Midtown firehouse devastated by 9/11 deaths now a tourist attraction for selfie-shooting out-of-towners
The Midtown firehouse devastated by the 9/11 loss of 15 firefighters now doubles as a global tourist attraction, with hundreds of daily visitors snapping selfies and squeezing the biceps of the brawny smoke eaters.
The boxy firehouse on Eighth Ave. and W. 48th St. draws a cornucopia of international guests eager to stand shoulder-to-shoulder with the Bravest at Engine 54, Ladder 4 and Battalion 9.
“They are like the heroes of New York,” said Ruben Gilroy, 20, of the Netherlands, who used his phone to snap a picture of his kid sister Rose. “We learned about their story at the 9/11 Memorial.”
The house’s 135-year history took a deep, dark turn on the morning of Sept. 11, 2001, when all 15 members of the night shift headed downtown to the burning towers of the World Trade Center. None made it back, with the firehouse absorbing the highest death toll of any in the city.
The site became an impromptu shrine to the lost firefighters, with visitors leaving endless bouquets, drawings and stuffed animals. Visitors were invited to leave their thoughts inside a leather-bound book at the Theater District firehouse with its “Never Missed a Performance” motto.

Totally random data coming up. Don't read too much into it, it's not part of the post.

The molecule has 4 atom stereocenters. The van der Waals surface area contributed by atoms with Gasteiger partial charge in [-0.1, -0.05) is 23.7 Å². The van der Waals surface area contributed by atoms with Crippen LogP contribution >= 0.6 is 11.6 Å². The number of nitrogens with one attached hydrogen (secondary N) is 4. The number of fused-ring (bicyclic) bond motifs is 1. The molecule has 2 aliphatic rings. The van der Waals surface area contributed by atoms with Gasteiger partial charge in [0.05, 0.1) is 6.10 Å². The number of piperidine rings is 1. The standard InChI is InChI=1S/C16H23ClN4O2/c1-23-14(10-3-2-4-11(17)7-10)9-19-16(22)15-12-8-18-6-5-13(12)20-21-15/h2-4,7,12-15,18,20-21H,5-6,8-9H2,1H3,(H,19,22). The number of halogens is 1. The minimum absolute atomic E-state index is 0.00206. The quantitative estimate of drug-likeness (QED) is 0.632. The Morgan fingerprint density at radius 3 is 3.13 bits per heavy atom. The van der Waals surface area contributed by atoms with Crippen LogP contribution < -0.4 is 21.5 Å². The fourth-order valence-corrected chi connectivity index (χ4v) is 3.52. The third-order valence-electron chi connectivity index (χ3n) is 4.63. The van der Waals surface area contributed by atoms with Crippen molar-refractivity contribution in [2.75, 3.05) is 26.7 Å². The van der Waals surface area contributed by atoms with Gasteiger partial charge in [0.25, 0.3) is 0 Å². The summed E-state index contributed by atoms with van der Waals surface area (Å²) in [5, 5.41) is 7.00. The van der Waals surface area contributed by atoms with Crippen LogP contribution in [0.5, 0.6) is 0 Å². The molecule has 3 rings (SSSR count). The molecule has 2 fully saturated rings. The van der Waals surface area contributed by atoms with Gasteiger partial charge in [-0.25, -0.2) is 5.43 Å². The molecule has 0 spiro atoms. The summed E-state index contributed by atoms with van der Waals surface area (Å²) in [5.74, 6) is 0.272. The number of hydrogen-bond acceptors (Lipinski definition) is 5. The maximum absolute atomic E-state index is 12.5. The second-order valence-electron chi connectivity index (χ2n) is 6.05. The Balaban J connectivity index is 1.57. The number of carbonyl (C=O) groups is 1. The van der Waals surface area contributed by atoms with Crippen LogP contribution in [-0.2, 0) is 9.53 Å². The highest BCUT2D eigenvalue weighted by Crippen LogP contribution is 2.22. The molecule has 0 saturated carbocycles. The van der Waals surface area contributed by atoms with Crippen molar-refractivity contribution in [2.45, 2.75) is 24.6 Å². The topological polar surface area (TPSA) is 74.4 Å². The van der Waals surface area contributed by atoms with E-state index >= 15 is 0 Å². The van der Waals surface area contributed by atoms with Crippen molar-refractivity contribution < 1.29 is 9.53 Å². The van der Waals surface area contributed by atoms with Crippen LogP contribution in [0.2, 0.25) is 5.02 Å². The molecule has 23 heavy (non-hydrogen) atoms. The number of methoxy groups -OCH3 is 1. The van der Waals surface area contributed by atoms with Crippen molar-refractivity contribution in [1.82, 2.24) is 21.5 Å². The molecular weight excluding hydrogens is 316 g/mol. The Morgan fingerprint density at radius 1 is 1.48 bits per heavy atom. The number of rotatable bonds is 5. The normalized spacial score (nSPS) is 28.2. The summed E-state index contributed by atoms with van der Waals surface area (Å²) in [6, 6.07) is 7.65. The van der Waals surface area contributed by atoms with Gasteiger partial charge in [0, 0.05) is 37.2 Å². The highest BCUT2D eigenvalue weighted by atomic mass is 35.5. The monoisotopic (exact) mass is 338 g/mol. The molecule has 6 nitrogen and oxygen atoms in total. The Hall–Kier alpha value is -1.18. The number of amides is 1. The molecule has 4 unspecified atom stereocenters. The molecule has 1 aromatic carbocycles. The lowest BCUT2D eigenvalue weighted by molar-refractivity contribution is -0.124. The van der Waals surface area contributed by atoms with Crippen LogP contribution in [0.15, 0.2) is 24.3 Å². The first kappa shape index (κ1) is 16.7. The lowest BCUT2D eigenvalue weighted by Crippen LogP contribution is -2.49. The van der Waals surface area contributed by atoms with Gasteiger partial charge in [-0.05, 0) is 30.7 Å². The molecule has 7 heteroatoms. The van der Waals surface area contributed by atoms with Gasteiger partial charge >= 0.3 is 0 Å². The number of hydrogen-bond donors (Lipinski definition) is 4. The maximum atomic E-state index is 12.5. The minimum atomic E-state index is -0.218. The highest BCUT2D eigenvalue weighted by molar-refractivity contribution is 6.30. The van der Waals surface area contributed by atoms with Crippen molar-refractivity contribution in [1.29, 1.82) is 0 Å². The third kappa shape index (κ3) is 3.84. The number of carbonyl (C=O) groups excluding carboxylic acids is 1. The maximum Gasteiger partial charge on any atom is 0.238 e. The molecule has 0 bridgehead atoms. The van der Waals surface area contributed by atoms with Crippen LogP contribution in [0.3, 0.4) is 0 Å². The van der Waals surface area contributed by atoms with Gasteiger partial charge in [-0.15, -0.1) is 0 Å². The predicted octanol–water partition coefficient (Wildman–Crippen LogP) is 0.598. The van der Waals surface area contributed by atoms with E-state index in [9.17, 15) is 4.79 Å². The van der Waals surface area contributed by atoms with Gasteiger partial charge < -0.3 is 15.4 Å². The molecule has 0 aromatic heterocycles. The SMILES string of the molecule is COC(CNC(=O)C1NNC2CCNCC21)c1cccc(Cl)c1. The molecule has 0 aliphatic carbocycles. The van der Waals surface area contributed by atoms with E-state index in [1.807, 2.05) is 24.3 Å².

Eighteen years later, things are dramatically different for the upbeat firehouse guests. Spanish tourist Curry Perez flexed his biceps in a strongman pose for a photo with a trio of firefighters.
“I am a police officer in Seville, Spain,” he explained. “They risk their lives for others.”
Firefighters Charles Turner, 32, Dujuan Smith, 30, and Walter Beltran, 28, had the assignment of graciously smiling for their admirers.